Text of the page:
Thanks for the "ramble". Your approach and experience is rather similar to mine.
A few months ago I went to visit 2 dealers offering costly but well-priced used or ex-demo speakers.
At the first dealer (in a big farmhouse, so a domestic setup), I first listened to Magico S3 speakers, then Martin Logan Summits. Both impressed but I hadn't gone to listen to the Magico but the MLs, which in any event I preferred.
At the next showroom, a big dealer in Oxford with a good-sized listening room, I heard the 802Ds and another pair of Martin Logan Summits. The B&W had astonishing and rather in-yer-face bass which I didn't like. It would be great on some music but would become wearing on most music I listen too - and wouldn't be appreciated by neighbours if played as loud as I normally play music. This reminded my of a HiFi Show where I first heard big B&W 8 series speakers playing Sandstorm by Darude at huge volume. It was hugely impressive and just the type of music these speakers excel with. But I don't often listen to Sandstorm! Again the MLs were detailed and somewhat akin to my existing Avantgarde horn speakers.
I had gone to visit the dealers fully expecting to buy the 802Ds on the basis that I wouldn't have lost much if I didn't like them at home and re-sold them, but in all honestly they just didn't suit the type of music I listen to - and the dealer agreed they are best with rock and pop music.
I decided to buy none of these. If an ML Summit X were to come up, or it's current replacement, perhaps I would have gone for it, but I've decided to stick with the AGs for a while longer.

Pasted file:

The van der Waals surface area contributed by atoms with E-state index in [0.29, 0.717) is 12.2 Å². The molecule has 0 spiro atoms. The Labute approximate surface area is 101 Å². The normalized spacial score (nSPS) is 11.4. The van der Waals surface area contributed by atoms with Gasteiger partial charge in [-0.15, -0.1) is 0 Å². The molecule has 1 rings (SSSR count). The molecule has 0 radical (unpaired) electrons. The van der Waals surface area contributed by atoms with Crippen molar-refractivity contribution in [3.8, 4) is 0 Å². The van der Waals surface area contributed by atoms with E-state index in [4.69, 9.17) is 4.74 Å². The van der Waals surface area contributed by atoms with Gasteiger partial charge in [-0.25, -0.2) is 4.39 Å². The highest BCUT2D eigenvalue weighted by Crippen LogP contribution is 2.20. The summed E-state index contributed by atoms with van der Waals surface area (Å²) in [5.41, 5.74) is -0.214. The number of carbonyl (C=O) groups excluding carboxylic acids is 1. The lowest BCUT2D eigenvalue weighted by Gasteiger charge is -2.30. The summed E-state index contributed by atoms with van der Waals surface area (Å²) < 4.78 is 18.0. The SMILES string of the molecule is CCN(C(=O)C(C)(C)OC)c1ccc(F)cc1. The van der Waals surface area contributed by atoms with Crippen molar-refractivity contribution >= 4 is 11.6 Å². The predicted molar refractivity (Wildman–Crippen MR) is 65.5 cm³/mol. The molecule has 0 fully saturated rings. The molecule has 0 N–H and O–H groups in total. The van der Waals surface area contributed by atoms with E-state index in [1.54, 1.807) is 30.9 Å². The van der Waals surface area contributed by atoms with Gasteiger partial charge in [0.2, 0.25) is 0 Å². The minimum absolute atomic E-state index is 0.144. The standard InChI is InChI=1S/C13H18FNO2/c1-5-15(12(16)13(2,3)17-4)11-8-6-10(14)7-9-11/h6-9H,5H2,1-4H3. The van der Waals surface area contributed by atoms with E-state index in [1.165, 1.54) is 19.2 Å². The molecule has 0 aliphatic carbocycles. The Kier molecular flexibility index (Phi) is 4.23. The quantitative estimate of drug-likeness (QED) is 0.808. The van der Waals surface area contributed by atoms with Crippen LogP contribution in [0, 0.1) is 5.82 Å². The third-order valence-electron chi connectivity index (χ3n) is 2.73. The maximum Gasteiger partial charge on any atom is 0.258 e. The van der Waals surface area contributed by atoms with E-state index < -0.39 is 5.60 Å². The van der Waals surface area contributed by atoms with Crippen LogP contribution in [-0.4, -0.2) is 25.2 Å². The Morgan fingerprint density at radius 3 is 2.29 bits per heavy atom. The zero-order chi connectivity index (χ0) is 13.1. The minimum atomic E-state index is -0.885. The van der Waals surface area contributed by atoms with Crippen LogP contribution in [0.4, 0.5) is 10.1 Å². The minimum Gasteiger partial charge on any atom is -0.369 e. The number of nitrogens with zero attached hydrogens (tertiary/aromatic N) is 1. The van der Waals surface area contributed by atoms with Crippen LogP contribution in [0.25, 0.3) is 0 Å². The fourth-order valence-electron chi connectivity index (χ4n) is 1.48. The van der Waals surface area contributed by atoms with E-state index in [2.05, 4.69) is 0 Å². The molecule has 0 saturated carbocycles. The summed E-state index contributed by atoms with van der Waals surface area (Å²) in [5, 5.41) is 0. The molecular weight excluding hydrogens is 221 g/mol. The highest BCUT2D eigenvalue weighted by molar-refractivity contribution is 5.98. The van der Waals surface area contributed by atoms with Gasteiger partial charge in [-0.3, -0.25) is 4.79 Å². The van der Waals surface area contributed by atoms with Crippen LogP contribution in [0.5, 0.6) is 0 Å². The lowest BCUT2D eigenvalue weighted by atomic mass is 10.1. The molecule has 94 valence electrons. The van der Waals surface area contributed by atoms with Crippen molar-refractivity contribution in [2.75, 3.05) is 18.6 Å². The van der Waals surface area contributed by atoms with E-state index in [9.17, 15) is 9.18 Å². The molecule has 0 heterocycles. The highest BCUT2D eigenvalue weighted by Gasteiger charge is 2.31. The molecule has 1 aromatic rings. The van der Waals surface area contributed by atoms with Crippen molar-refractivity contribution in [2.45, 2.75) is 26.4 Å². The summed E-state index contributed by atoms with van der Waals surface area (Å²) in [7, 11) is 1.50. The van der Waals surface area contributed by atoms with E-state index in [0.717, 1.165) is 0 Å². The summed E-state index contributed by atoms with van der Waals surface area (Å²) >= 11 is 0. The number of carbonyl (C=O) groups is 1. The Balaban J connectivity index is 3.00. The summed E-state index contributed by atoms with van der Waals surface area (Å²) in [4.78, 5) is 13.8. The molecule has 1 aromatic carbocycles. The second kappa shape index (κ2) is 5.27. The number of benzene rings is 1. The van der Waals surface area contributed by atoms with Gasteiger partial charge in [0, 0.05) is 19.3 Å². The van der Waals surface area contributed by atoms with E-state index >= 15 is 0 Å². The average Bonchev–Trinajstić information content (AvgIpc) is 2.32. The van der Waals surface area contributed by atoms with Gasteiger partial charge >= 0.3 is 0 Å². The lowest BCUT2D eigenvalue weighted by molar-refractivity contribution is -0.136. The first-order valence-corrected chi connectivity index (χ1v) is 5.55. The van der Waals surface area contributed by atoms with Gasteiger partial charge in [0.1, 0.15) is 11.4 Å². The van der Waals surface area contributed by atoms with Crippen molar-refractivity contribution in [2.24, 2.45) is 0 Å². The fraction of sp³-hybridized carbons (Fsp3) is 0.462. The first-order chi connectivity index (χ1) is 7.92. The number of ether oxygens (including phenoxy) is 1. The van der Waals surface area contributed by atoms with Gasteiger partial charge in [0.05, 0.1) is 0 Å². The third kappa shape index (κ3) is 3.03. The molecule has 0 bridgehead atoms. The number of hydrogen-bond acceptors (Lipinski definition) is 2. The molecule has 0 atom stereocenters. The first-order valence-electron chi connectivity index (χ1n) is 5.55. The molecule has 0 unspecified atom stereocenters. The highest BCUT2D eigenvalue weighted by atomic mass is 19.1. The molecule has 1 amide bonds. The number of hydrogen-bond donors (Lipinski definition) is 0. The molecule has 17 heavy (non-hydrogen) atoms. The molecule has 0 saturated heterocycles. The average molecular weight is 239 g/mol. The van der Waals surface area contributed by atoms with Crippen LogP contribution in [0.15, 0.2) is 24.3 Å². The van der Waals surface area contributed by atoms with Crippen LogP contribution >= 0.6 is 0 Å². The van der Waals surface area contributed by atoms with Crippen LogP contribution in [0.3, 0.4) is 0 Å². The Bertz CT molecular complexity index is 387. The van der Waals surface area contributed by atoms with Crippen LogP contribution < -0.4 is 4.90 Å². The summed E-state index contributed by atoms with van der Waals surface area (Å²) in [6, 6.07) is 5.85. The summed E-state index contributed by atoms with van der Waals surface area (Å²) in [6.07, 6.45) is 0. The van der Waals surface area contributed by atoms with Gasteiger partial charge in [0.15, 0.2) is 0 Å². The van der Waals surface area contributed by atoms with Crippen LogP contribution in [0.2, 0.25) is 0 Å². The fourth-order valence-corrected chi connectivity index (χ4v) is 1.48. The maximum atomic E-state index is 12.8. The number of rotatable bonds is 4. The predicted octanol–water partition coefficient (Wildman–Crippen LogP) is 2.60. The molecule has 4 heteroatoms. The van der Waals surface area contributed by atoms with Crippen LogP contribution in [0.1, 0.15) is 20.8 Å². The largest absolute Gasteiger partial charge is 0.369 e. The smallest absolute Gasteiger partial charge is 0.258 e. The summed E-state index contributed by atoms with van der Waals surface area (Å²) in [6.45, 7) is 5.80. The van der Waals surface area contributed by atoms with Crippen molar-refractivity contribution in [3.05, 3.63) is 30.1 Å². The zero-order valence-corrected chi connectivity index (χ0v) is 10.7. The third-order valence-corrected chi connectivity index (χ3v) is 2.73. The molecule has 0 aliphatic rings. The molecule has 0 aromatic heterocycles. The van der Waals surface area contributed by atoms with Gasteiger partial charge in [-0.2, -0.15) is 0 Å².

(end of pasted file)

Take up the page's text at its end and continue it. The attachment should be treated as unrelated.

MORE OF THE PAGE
I was in the Netherlands last month and happened upon a good dealer in Venlo. It was a Saturday but he had no rush of customers so the dealer and I spent 3 hours just listening to music. I hadn't taken any discs so we used some of his stored music and looked up tracks familiar to me on Tidal.
We were listening through Swiss-made Piega Coax 711 speakers. These are costly with cabinets built from aluminium (as are Magico for much more money) but I was bowled over by the excellence of these speakers with prolonged listening, even when fed by a quite modest amplifier. The bass was exceptional but not overwhelming, with things in the room rattling when the track included daft levels of bass and the volume was turned up. Most "mormal" music was delivered with realistic and non-tiring bass levels and with wonderfully detailed middle and top - through it's coaxial ribbon drivers. If I find a used pair of these speakers, I'll very seriously consider them.
I hope you find what you want. Mistakes can be costly and, although I don't know what music you listen to, I think you may get tired of 802Ds quite quickly.
My recollection is that the 802D was the first and succeeded by the 802Diamond. 802D2 was the unofficial name that everyone, but B&W, used to distinguish it from the original. Then, of course, came the 802D3 where B&W acknowledged that using the numbers made for clarity.